Are Pocket Watches Practical ?

I had disappeared down one of those internet rabbit holes when I came across an article on an american website entitled “Here’s why your pants have a teeny tiny pocket that’s too small to use”. As a regular wearer of jeans, I had often pondered the answer to this question. I had in the past seen this pocket being referred to a the “fob pocket” but not thought any more about it.

The article explains that the little pocket was originally intended as somewhere to keep your pocket or “fob” watch. They originally appeared on Levis working overalls in the 1890’s when of course pocket watches were common.

During the current health crisis, I am like many of you working from home. I use a pocket watch as desk clock on my limited workspace. So, I thought why not use the watch as it was intended, in a pocket, maybe then I could get to use my wife’s grandfather’s gold Patek. Now before reading the article I had considered pocket watches required the wearing of a waistcoat, a fashion I am still not following despite the attempts of Gareth Southgate. I am however a regular wearer of “five pocket jeans”.  Bingo, I am almost ready to experiment.

My pocket watch is one of the “found in a draw” objects from my Mother’s home. It is a Leonidas GSTP with a government arrow on the back. As with most families we had many family members who did some form of military service in the twentieth century so I am not sure of the origins of this particular piece; I like to think of it as having been my paternal grandfather’s,  he spent the Second World War in the Royal Naval dockyard at Portsmouth, but I not completely convinced,

The watch has passed several decades unused in it’s draw. I took it home and wound it up, as I have come to expect from these less sophisticated vintage items – it ran. Not only does it run, it actually keeps pretty good time. It did rattle a little but all I had to do was prise off the back of the case and tighten up two little screws. Almost set for the experiment but no pocket watch is really practical without a watch chain. Without the chain it difficult to get the watch out of the “teeny tiny” pocket. In two days the famous purveyors of horological goodies, Amazon, supplied me with something appropriate.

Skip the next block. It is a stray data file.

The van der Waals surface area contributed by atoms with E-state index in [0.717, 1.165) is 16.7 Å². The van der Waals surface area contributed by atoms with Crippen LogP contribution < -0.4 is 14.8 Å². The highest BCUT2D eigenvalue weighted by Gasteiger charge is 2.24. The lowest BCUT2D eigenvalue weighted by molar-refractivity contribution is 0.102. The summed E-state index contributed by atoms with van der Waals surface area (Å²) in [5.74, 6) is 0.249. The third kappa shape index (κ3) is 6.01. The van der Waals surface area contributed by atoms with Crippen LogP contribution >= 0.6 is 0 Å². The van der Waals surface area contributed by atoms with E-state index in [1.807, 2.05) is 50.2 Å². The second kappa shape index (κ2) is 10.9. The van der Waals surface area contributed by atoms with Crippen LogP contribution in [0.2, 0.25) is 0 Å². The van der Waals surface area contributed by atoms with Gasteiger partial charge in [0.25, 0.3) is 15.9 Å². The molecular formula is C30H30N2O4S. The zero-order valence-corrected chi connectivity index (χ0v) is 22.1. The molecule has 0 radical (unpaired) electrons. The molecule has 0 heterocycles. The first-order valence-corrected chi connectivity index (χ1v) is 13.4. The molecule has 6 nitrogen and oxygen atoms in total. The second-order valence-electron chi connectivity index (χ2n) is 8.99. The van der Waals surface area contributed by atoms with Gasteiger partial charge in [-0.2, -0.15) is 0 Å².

So, is a pocket watch viable daily beater after all many millennials use rely on the modern-day equivalent – their mobile phone. An alternative title for this article might therefore be “Can I use a pocket watch instead of my phone?”.

After my couple of days trial, I have reached an interim conclusion that I your daily routine consists of sitting at a desk, a pocket watch does work pretty well as a desk clock. But once you move away, for whatever reason, you do need to remember to take the watch with you. If you try the other option of keeping the watch in the “teeny tiny pocket” it is not super easy to pull out ever time you need to see the time. If, however, you are on your feet most of the time consulting the watch in the little pocket represents less of a challenge.

After posting some images of the watch on Instagram on possible block to regular use of this pocket watch was pointed out by Alexandre Meerson, possible radioactivity of the hands. Making keeping the watch in the little pocket very close to your groin feel less inviting…. Oh well when I get used to using pocket watches I will just have to use the Patek 😊

The Greenwich Time Lady